Repair my 2002 Malibu, or get rid of it?

malibu
repair
chevrolet
transmissions

#1

I have the age-old question: to repair or not? My car is a 2002 Chevy Malibu, 93,000 miles. The transmission is slipping, it needs 4 tires, a coolant flush, an alignment, probably a timing belt change and spark plugs, and there could be more.



Problem is, the car isn’t worth much. There’s rust under the gas cap, the fan only works on settings 4 or 5, one speaker is blown, the interior is kind of dirty, and the car has a checkered repair history. Ever since the car hit 40,000, there’s been a necessary repair: rotors, intake manifold gasket, ignition cylinder, and brakes, brakes, brakes. It’ll be tough to get a reasonable price for it. So I need to decide on doing ALL the repairs (maybe $4000?), or scrapping the car and looking for something else. My goal is the cheapest long-term solution. Normally I’d just repair, but I’m wondering if the Malibu is a big liability, and maybe getting a used Honda for $8000 or so is the better bet right now. I’d love any and all opinions.


#2

We normally recommend repairs since a new or nearly new car would require monthly payments that would quickly exceed any repairs you made.

However, in this case, it appears this vehicle has had an unusual number of problems and has not seen the regular maintenance it should have, or it was treated brutally by its first owner.

Tires are normal wear items, at 93,000 miles you should be doing your SECOND coolant flush, while rotors and brakes are normal wear items as well.

A slipping transmission at that mileage indicates lack of fluid changes; this could be one model where there was no fluid dipstick to check the fluid.

In summary, I would sell this car “as is” and recoup whatver you can get for it. Since you are on a budget, $8000 does not buy a Toyota or Honda without high mileage, and you will soon be having the same problems. I would recommend a used Hyundai Eleantra, Hyundai Accent or perhaps a Mazda Protege, both with low mileage, and a proven maintenance record.

Once you have bought your new car, carry out the maintenance outlined in the OWNER’S MUANUAL religiously with out fail. Budget $125 per month and put it in your car account. No matter what car you buy, performing ongoing maintenance and necessary repairs is a “must do” activity.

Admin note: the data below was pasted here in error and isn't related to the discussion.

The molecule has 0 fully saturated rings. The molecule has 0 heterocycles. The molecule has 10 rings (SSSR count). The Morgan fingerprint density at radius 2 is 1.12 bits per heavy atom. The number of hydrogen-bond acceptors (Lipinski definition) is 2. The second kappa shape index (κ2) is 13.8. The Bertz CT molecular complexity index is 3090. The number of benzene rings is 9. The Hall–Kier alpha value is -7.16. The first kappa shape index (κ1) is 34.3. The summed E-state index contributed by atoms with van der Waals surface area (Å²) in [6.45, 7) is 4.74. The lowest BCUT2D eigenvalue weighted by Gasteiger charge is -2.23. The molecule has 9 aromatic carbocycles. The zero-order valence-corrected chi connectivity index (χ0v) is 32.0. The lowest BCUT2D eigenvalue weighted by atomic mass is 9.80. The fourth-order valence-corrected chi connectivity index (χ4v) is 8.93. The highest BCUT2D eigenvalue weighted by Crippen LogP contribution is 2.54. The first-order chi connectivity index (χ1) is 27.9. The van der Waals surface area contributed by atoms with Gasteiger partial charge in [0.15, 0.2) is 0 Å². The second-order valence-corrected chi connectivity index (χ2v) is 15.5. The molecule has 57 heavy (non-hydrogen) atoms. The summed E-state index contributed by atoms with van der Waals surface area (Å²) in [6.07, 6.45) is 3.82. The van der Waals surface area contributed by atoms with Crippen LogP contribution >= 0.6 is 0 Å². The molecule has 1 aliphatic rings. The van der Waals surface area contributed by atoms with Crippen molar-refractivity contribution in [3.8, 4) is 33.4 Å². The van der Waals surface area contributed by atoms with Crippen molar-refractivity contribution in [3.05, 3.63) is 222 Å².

#3

4 tires, brakes, timing belt, coolant, alignment, spark plugs = Maintenance stuff that you will have to do on a Honda, Ford, Chevy, it doesn’t matter.

Sounds like the transmission is the only “repair” you really need right now.

Hondas are good cars but when looking at them on the market I find them to be suprisingly under-maintained, I guess people buy them and think “hey Hondas are reliable, ill just change the oil and that’s it!”. So even if you get a honda for 8k, you’re still going to have to do the same basic maintenance that your car needs now. Hope that helps.


#4

I think you’ve had enough of this car. You are just going to resent putting more money into it. Of the repairs you mentioned the only thing really out of line for this model is “brakes, brakes, brakes”. In 90K miles you should be just about ready for you 2nd set of new brakes and rotors. More brake work than that means you live in a very hilly area, or you tend to hit the brakes hard as part of your driving style.

The rust issues are a concern but it they are localized surface rust they can be refinished. A speaker is pretty easy to replace, the fan could be a bad switch or perhapsa new fan motor is needed, parts from a salvaged vehicle is what I’d look for if you decide to keep the car. The transmission issue needs to be evaluated, it could be a clogged filter and a new filter and fresh fluid my be all it needs. Or, it could be a shot transmission. If keeping the car is an option you need to find out what the deal is with the trans and then you can decide.

It might not be a bad car, but it needs some detailing and repairs. If you don’t want to spend the money, perhaps a local mechanic could fix it up and sell it for a little profit.


#5

If you spend a lot of money to repair this car, you’ll still have the same car with the same history of problems.

Look at your situation as if you were an investor (because you are).

Would you prefer to invest $4000.00 in something that has never performed well or would you rather invest in something new with a reliable performance history?

The answer is very simple, in my opinion.


#6

Something is eating your brakes? Of the items you list needing done, the only repairs I see are ignition cylinder and the manifold gasket(which should have been covered by a good will warranty by GM, or is that a different gasket I’m thinking of?).
A dirty interior can be fixed by a good detailing. Speakers can be replaced with better ones from an audio specialist, or even the local Best Buy. Slipping transmission could be fixed by changing the fluid(you have changed it before, right?).
The brake problem could be solved by anticipating stops by slowing down instead of waiting until the last second and slamming on the brakes, not tailgating someone, going a little slower. Or it could just be a stuck caliper, who knows.


#7

Almost everything you mention falls under the normal maintenance heading and from the sound of things this car has been sadly neglected.
If this continues no car will hold up; no matter what badge is on the rear.